Another night, we invited master coach Guan to take tea and listen to guqin. After hearing me play a Buddhist mantra on my guqin, he said: "Congratulations, you have learned to play well - with your fingers. Next, you will learn to play with the flow of your breath."

"Tai chi is basically about balancing what moves and what doesn't move," said master coach Guan on the training ground in the Zi Xiao Gong, or Purple Heaven Palace, an imperial Taoist temple more than 600 years old.

Indeed, when a tai chi master stands still, it's the controlled flow of his breath that maintains his posture.

Even though my wife and I learned only the simplest form of tai chi during our one-week study, we found it extremely difficult to learn to move our body with a controlled flow of breath.

So accustomed were we to move our bodies out of time with our breath that when we first learned to kick a leg high in the air we would always spin out of balance.

"I would rather you balance yourself in a Horse Stance (a kind of shallow squat) for a long time than learn too many things in a short time," Guan said.

Indeed. Now if I cannot hold a simple squat for five minutes, what's the use of my learning 28 or 108 tai chi movements?

It would be a great achievement if, in 10 years, I could steadily hold the Horse Stance and then perform the simplest tai chi movement well.

"Know less than you practice. That's the way to be," Guan said. "And there are no good or bad (tai chi) schools, there are only good or bad practitioners."

Know less, do more, and you will do well.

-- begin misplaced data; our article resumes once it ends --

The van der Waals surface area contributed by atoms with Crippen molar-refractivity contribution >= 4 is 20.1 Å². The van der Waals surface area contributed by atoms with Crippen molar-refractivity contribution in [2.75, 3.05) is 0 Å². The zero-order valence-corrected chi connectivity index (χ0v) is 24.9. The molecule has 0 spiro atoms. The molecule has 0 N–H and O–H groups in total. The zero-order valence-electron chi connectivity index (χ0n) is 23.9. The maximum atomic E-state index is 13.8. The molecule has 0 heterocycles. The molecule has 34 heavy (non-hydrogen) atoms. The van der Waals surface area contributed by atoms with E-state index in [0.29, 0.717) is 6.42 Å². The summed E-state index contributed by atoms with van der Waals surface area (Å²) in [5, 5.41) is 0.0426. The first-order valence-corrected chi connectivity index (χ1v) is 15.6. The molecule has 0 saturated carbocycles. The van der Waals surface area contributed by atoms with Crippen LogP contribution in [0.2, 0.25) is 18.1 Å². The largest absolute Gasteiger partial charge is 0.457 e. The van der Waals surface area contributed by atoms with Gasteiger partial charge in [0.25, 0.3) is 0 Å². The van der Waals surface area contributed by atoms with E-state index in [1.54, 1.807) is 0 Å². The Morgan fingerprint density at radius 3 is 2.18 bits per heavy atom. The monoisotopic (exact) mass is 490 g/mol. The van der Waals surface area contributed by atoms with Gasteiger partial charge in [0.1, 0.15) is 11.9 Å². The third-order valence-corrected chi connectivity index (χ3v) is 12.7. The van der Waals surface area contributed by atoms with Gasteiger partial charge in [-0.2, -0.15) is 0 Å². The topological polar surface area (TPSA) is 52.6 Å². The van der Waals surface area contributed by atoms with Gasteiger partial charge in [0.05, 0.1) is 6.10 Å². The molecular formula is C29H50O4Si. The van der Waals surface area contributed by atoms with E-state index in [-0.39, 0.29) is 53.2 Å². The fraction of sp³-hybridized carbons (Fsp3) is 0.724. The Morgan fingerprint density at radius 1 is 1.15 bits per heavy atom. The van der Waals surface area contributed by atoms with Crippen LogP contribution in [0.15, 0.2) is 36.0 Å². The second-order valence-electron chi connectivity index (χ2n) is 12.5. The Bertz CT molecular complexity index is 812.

When he was six years old, Guan stood upright in a heavy snow from dawn to dusk. He was thinly clad. His father had ordered the mental and physical discipline of standing upright for a long time.

Around 20 years later, he has become a tai chi master - an outstanding 15th-generation disciple of Wudang Sanfeng Kung Fu.

It snowed, too, one day when we were practicing tai chi on the grounds of the imperial Taoist temple. How I wished I could have stood in the snow as long as master Guan once did as a child.

Wudang Mountain

The mountain in Shiyan City, western Hubei Province, is the holy and fabled land of Taoism and the very source of tai chi.

The highest peak is 1,612 meters above sea level and all the other 72 peaks seem to bow to it. In 1994, UNESCO listed the ancient building complex in Wudang Mountain as a World Heritage site.

Construction of the complex began in the Tang Dynasty (AD 618-907) and culminated in the Ming Dynasty (1368-1644).

Wudang tai chi

Zhang Sanfeng, a long-lived Taoist who passed away in the early Ming Dynasty, developed tai chi while he was in Wudang.

Legend has it that he lived 212 years. Legend also has it that a snake-magpie battle inspired him in his creation of tai chi.

In that battle Zhang witnessed in Wudang, the magpie fluttered up and down in a futile attempt to attack the snake. After the magpie was exhausted, the snake, which moved little but deftly to fend off attack, easily killed the bird in a single bout. That's why tai chi is known for overcoming the strong with the soft.

Wudang Taoist Kung Fu Academy

Located about 800 meters above sea level, the academy is surrounded by mountains and close to the Purple Heaven Palace, the largest and best preserved Taoist structure in the ancient building complex in Wudang.

The academy enrolls students for long-terrm and short courses. Its master coaches are the 15th-generation disciples of Wudang Sanfeng Kung Fu, named after Zhang Sanfeng, founder of Wudang Tai Chi.

Boarding is basic and comfortable, but you need to take your own bowl, cup, spoon and chopsticks.

In early spring and winter, it can be very cold, but practicing tai chi soon warms you up and makes you stronger.

Food is simple and healthy. Vegetables are abundant and locally sourced. Meat is also available, but most eat vegetarian fare.

For information and how to get there, visit (English) or (Chinese).